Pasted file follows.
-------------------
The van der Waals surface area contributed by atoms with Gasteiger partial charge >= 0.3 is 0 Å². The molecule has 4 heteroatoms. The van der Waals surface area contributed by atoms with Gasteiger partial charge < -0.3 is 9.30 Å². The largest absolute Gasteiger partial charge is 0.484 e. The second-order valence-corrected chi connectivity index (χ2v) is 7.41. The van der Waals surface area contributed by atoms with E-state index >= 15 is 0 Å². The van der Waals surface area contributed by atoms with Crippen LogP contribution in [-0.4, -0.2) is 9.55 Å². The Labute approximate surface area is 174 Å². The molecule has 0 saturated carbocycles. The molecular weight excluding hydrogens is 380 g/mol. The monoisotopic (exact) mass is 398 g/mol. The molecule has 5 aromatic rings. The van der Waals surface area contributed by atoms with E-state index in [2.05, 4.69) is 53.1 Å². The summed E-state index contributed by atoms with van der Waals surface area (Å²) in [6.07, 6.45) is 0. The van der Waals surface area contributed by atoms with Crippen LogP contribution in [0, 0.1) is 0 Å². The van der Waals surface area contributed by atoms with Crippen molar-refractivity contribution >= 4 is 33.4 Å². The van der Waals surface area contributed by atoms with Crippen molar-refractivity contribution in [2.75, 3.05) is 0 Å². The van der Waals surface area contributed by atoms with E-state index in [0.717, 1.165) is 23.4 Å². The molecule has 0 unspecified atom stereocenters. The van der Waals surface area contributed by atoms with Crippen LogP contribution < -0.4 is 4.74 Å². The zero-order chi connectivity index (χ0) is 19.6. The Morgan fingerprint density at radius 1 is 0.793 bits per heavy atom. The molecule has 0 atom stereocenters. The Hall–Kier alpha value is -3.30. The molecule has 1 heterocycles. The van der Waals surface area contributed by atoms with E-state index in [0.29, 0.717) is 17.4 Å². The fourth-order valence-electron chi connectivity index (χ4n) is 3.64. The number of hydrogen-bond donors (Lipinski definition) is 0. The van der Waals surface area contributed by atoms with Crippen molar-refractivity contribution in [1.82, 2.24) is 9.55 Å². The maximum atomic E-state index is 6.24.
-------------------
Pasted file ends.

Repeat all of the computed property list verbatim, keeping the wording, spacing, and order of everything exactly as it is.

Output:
The van der Waals surface area contributed by atoms with Gasteiger partial charge >= 0.3 is 0 Å². The molecule has 4 heteroatoms. The van der Waals surface area contributed by atoms with Gasteiger partial charge < -0.3 is 9.30 Å². The largest absolute Gasteiger partial charge is 0.484 e. The second-order valence-corrected chi connectivity index (χ2v) is 7.41. The van der Waals surface area contributed by atoms with E-state index >= 15 is 0 Å². The van der Waals surface area contributed by atoms with Crippen LogP contribution in [-0.4, -0.2) is 9.55 Å². The Labute approximate surface area is 174 Å². The molecule has 0 saturated carbocycles. The molecular weight excluding hydrogens is 380 g/mol. The monoisotopic (exact) mass is 398 g/mol. The molecule has 5 aromatic rings. The van der Waals surface area contributed by atoms with E-state index in [2.05, 4.69) is 53.1 Å². The summed E-state index contributed by atoms with van der Waals surface area (Å²) in [6.07, 6.45) is 0. The van der Waals surface area contributed by atoms with Crippen LogP contribution in [0, 0.1) is 0 Å². The van der Waals surface area contributed by atoms with Crippen molar-refractivity contribution >= 4 is 33.4 Å². The van der Waals surface area contributed by atoms with Crippen molar-refractivity contribution in [2.75, 3.05) is 0 Å². The van der Waals surface area contributed by atoms with E-state index in [0.717, 1.165) is 23.4 Å². The molecule has 0 unspecified atom stereocenters. The van der Waals surface area contributed by atoms with Crippen LogP contribution < -0.4 is 4.74 Å². The zero-order chi connectivity index (χ0) is 19.6. The Morgan fingerprint density at radius 1 is 0.793 bits per heavy atom. The molecule has 0 atom stereocenters. The Hall–Kier alpha value is -3.30. The molecule has 1 heterocycles. The van der Waals surface area contributed by atoms with E-state index in [0.29, 0.717) is 17.4 Å². The fourth-order valence-electron chi connectivity index (χ4n) is 3.64. The number of hydrogen-bond donors (Lipinski definition) is 0. The van der Waals surface area contributed by atoms with Crippen molar-refractivity contribution in [1.82, 2.24) is 9.55 Å². The maximum atomic E-state index is 6.24.